"An exhaustive discussion of what constitutes substantial impairment to a buyer is unnecessary since it is held each case must be examined on its own merits to determine what is a substantial impairment of value to the particular buyer."

Our conclusion is that the finding of the trial court on this issue was not clearly wrong and hence will not be disturbed on appeal. Brandt v. Mayer, 196 Neb. 751, 246 N.W.2d 203 (1976).

We now turn to a discussion of what warranties, if any, were made by Husker Dodge, the seller of the automobile, and/or Chrysler Corporation, the manufacturer of the vehicle. With respect to Husker Dodge, it is clear from the record that it gave no separate warranty, express or implied, to the plaintiff, and in fact the evidence revealed that Husker Dodge expressly excluded all express and implied warranties on the sale of the automobile, under the provisions of § 2-316, and the court so found in its decree. There appears on the face of the vehicle buyer's order given by Husker Dodge the following disclaimer:


Customer note that the vehicle is being sold 'AS IS' by the Selling Dealer. Should the Manufacturer's Warranty apply to this vehicle, it is directly offered by the Manufacturer to the Customer...."

In addition, the document referred to contains a disclaimer by the dealer of express or implied warranties as to merchantability or fitness of purpose. There is no question that Husker Dodge's disclaimer of warranties contained on their vehicle buyer's order was "conspicuous" as required by § 2-316(2). That term is defined in Neb.U. C.C. § 1-201(10) as follows: "'Conspicuous': A term or clause is conspicuous when it is so written that a reasonable person against whom it is to operate ought to have noticed it. A printed heading in capitals (as, NONNEGOTIABLE BILL OF LADING) is conspicuous. Language in the body of a form is `conspicuous' if it is in larger or other contrasting type or color. ..." (Emphasis supplied.) In the instant case the disclaimer of warranties of merchantability and fitness for purpose was printed in contrasting red print. The comment to the above section defining "conspicuous" states: "This is intended to indicate some of the methods of *663 making a term attention-calling. But the test is whether attention can reasonably be expected to be called to it." There is no question that in the instant case Husker's disclaimer of warranties, printed on its document in the manner above indicated, was sufficient to call attention to such disclaimer. In addition, we note that § 2-316(3) provides in part:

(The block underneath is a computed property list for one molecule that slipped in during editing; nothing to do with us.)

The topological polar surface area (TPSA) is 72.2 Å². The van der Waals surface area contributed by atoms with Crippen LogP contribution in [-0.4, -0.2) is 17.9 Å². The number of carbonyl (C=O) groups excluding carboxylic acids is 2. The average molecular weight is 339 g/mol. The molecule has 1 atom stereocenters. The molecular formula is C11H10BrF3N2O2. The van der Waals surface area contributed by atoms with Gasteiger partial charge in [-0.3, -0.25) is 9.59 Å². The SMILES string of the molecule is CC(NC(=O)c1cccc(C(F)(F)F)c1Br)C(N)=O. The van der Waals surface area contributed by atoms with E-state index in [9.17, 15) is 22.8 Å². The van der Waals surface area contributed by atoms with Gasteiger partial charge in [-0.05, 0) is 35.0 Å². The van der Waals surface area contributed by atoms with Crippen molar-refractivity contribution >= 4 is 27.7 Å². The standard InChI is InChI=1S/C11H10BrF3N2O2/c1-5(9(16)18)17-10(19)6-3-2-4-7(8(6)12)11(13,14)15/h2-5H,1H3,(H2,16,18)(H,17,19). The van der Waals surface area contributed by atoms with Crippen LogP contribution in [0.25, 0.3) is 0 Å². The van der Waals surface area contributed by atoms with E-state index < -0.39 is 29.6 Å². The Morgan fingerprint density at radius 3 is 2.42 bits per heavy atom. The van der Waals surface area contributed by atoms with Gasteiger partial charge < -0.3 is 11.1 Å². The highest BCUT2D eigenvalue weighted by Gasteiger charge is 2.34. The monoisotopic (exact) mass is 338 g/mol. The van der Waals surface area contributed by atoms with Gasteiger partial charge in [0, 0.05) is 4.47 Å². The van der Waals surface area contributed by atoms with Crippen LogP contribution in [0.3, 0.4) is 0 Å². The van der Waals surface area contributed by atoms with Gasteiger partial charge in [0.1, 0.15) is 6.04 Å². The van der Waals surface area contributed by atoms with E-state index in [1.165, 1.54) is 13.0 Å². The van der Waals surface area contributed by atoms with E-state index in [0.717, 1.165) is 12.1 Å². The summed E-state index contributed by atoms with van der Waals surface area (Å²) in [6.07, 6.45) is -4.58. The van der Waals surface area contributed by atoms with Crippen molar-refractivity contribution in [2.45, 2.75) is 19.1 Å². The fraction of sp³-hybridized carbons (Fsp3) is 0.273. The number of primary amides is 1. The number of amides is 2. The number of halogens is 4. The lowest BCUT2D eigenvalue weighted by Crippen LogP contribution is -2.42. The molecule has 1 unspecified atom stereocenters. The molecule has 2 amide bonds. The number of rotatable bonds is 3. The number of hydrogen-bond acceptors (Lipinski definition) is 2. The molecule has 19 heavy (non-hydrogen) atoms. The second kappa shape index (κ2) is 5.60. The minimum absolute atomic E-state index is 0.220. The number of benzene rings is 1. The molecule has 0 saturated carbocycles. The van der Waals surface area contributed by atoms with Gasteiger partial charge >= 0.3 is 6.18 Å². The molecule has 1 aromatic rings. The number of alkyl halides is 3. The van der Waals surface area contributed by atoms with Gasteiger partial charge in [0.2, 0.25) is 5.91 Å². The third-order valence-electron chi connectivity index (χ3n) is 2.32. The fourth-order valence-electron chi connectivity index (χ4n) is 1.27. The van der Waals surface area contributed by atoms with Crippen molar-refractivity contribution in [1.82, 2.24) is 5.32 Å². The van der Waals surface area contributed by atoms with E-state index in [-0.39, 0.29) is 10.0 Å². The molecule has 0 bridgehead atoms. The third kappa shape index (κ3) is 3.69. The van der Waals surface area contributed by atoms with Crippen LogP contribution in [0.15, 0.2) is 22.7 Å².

"(3) Notwithstanding subsection (2)

"(a) Unless the circumstances indicate otherwise, all implied warranties are excluded by expressions like `as is', `with all faults' or other language which in common understanding calls the buyer's attention to the exclusion of warranties and makes plain that there is no implied warranty ...." In this connection, see, also, Gilliam v. Indiana Nat. Bank, 337 So. 2d 352 (Ala.Civ.App. 1976).

The evidence in the record of this case clearly indicates that the only warranty in existence was the express limited warranty furnished by the defendant Chrysler Corporation, which was included among the various documents given to plaintiff at the time of the purchase of the automobile in question.

We set forth hereafter in full the complete text of Chrysler's limited warranty:

"BASIC COVERAGE For the first 12 months or 12,000 miles (20 000 km), whichever occurs first, any part of this vehicle supplied by Chrysler, except tires, which proves defective in normal use will be repaired or replaced by the Selling Dealer using new or remanufactured parts.